The self-perpetuating bias of AI models poses a significant threat that can have severe consequences on health, employment opportunities, access to information, and democracy. The question arises as to how we can modify data that reflects societal biases that are deeply ingrained. Algorithmic accountability is currently unregulated, but some organizations and governments are taking steps to address this issue.
Artificial intelligence has revolutionized various fields, from wealth management to population health to touchless retail operations. However, along with its benefits, there are also downsides.
When asked about the threat that AI poses, different individuals have different responses. Some believe that robots are taking over jobs, while others feel that Big Brother is always watching. While these are legitimate concerns, the most significant challenge that AI poses is the self-perpetuating bias present in its algorithms.
As AI technology advances at an exponential rate, it reinforces existing societal inequalities, leading to irreversible harm if left unchecked. AI systems are not created in isolation; they are designed, built, and deployed by people, meaning that their behaviors reflect the best and the worst of human characteristics.
Consequently, AI models inherit deeply ingrained biases from the data and algorithms that represent them.
Continuing to propagate human biases
The use of data-driven models by businesses to make important decisions that impact individuals’ lives and prospects, such as loan approvals, job shortlisting, and parole decisions, is of great concern. AI models can worsen discrimination and expand inequalities by perpetuating human biases and making them harder to identify.
To address this issue, it is crucial to comprehend how computerized decision-making can lead to bias and establish governance mechanisms to identify and prevent discrimination. Algorithms quickly absorb prejudices associated with attributes and identifiers such as gender, race, or disability status, regardless of whether sensitive information is intentionally collected or not.
This information is usually embedded in vast datasets, and AI models learn the correlations when trained on historical data. When an algorithm feeds social category information without explicitly avoiding discrimination, bias seeps in.
Discrimination for hire
One prominent example of the perils of algorithmic bias can be seen in the use of automated tools to facilitate recruitment screening.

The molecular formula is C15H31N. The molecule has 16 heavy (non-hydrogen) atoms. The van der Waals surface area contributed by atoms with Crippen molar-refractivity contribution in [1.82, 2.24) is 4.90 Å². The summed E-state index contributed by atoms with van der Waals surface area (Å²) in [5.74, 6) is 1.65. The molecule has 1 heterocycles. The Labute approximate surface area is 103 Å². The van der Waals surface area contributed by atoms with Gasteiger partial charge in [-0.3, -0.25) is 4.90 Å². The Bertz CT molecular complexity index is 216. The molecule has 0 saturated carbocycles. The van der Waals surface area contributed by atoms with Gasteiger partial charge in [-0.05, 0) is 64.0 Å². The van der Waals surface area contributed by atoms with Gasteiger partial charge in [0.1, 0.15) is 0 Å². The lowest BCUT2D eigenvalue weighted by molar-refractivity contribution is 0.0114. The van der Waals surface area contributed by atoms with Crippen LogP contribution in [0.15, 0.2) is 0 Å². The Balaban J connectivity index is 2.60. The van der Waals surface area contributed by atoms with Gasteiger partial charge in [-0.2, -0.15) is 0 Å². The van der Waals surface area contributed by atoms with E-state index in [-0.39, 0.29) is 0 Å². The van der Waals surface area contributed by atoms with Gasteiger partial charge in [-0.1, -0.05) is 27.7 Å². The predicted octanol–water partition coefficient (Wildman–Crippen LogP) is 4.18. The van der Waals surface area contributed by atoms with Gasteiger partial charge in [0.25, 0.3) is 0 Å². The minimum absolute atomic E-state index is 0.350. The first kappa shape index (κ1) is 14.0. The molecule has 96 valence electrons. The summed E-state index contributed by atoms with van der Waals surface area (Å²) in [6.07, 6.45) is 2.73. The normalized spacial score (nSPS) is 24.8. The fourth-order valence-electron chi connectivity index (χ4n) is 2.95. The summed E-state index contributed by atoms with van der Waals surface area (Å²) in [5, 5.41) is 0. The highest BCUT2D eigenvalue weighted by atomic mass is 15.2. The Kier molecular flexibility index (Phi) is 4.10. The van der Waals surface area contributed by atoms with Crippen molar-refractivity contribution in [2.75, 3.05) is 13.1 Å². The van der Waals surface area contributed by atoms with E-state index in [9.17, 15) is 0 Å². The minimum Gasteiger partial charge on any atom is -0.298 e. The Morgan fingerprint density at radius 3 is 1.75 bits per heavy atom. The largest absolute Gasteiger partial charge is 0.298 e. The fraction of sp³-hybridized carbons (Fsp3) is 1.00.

Although the intention is good, machine learning algorithms frequently amplify systemic biases in ways that would be unacceptable if humans were making decisions.
For instance, Amazon discovered in 2018 that its AI hiring software downgraded resumes with words such as “women” and candidates from all-women’s colleges because the company had a limited track record of hiring female engineers and computer scientists. Similarly, a study in the same year found that Microsoft AI facial recognition software assigned more negative emotions to black males than their white counterparts. As a result of such biases, automated systems unjustifiably deny opportunities to people from historically disadvantaged groups.
The justice system is not exempt from racism embedded in algorithms either, as the COMPAS algorithm was found to discriminate against people of color. Biases have also been observed in healthcare, where there is a strong preference for white patients over black patients in cost/benefit analysis and predicting who needs extra medical treatment.
While some statistical biases are necessary for model accuracy, such as when developing algorithms for breast cancer using almost exclusively female patient data, a moral responsibility exists to ensure that AI is fair. There is also a business imperative as socially aware consumers become more informed about the implications of biases within AI, leading to a potential decline in the adoption of biased technology.
What steps can we take to address the issue of bias in AI models? It’s not enough to simply remove sensitive features like gender and race, as the models will still internalize stereotypes. Additionally, model transparency alone isn’t a solution. While interpretability and explainability can be helpful, they won’t completely eliminate bias in AI models.
Actions towards establishing standards
I am worried about the absence of a comprehensive, internationally enforceable standard or guidance to ensure that AI is used in a safe, fair, robust and equitable way.
Despite the existence of standards in different countries, algorithms operate globally, and a unified approach is required. To stop bias in AI, we need global leadership that can provide policymakers and stakeholders with the necessary tools and a broader perspective. The Singapore Model AI Governance Framework, the Accountability Act in the US, and the General Data Protection Regulation in the EU are some examples of existing standards.
However, we still have a long way to go. The digital landscape is expanding rapidly, and we are facing challenges in data collection, model inequalities, privacy concerns, and shifting norms in AI governance.
Nonetheless, I remain optimistic that we can overcome these challenges and make AI work for the betterment of humanity.